Cam Cole: Super Bowl history filled with brash talk even if access has shrunk while ticket prices have grown

 

 
 
 
 
Peyton Manning #18 of the Denver Broncos talks with Marshall Faulk at Super Bowl Opening Night Fueled by Gatorade at SAP Center on February 1, 2016 in San Jose, California.
 
 

Peyton Manning #18 of the Denver Broncos talks with Marshall Faulk at Super Bowl Opening Night Fueled by Gatorade at SAP Center on February 1, 2016 in San Jose, California.

Photograph by: Ezra Shaw, Getty Images

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San Francisco — Accounts of the early Super Bowls occasionally sound like they were taken from hieroglyphics found on the walls of caves.

The first commissioner’s state-of-the-league news conference was held in Pete Rozelle’s hotel room, with a handful of scribes? Sure, sure. And they were chiseling out their yarns on stone tablets, right?

Reporters wandering out to the pool at the New York Jets’ team hotel in Miami to sit down and interview quarterback Joe Namath, reclining on a deck chair a couple days before Super Bowl III? Come on, where was security? What did the other 2,000 accredited writers do?

But that’s how head-scratchingly normal the first championship games of American professional football look from the vantage point of 50 years on.

Tickets cost as little as $6 to get into L.A. Memorial Coliseum for the first one, the Green Bay Packers of the National Football League versus the newly-merged AFL Kansas City Chiefs, and still 30,000 seats went unsold.

The lowest-priced ticket for Sunday’s 50th Super Bowl is $3,000 --- that’s roughly a million Canadian, give or take --- and you have to know somebody who knows somebody to get one, and it’s not even being held in an NFL city unless you consider Santa Clara (“Santa Clare” as Roger Goodell called it Friday) part of San Francisco.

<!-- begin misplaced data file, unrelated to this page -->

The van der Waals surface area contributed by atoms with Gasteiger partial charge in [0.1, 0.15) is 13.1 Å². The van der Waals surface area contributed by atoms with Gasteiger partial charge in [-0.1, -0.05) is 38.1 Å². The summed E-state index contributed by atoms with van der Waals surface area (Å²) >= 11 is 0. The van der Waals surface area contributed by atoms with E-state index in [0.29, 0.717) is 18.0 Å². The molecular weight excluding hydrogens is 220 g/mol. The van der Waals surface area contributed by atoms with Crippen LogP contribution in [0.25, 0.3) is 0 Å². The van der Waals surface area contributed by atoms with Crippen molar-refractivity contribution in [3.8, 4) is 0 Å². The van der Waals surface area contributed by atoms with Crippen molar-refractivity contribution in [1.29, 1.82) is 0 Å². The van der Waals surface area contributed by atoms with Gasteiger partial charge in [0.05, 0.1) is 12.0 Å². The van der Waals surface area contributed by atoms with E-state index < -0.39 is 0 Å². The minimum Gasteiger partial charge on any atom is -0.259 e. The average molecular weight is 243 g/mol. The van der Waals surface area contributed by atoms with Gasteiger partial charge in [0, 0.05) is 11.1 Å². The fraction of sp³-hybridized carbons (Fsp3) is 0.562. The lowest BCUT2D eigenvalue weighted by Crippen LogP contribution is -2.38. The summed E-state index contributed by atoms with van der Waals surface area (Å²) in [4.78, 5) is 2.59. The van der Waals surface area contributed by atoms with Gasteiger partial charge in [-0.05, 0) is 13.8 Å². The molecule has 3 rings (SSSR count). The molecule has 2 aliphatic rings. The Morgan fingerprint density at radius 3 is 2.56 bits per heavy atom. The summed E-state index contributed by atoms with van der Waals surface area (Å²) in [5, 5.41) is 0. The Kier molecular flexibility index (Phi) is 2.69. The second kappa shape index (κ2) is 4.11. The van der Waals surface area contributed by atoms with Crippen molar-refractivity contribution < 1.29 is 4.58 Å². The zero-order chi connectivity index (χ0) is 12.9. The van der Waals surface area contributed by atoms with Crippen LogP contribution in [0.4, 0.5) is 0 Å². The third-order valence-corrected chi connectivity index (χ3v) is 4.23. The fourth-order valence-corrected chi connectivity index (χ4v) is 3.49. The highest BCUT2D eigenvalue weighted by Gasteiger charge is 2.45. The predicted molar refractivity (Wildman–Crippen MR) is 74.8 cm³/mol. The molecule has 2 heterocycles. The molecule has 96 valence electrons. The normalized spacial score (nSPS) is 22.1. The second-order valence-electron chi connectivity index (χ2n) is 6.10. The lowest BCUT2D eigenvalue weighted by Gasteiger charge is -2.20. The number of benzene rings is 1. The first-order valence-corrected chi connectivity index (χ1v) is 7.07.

The host city of the first Super Bowl, though the game wasn’t even known by that name at the time, was touted as “the sports capital of the world.”

Friday, at Goodell’s news conference, the NFL commissioner called Los Angeles “the entertainment capital of the world” --- wisely deciding not to press the sports aspect too much, considering it has trundled along quite nicely without an NFL franchise for more than two decades.

But some story lines, happily, remain very much the same.

You could plunk Denver Broncos’ old-school quarterback Peyton Manning down in L.A. 50 years ago, put Bart Starr’s green-and-gold No. 15 on his back --- or Baltimore QB Earl Morrall’s, for that matter --- and the only notable differences would be all of Peyton’s hand-signalling and audibles and instead of “hut-hut-hut” you’d hear “Omaha!” before the snap.

You think Carolina Panthers QB Cam Newton is brash? Five days before Super Bowl III, Namath was attending a Miami Touchdown Club banquet at which someone in the crowd shouted “the Colts are going to kick your ass!”

Namath said into the microphone: “Hey, I got news for you. We’re going to win Sunday, I’ll guarantee you.”

And then he went out and won the game’s MVP award, a thing Newton could very well do Sunday, minus the guarantee but with a lot more dancing.

The first Super Bowl, accordin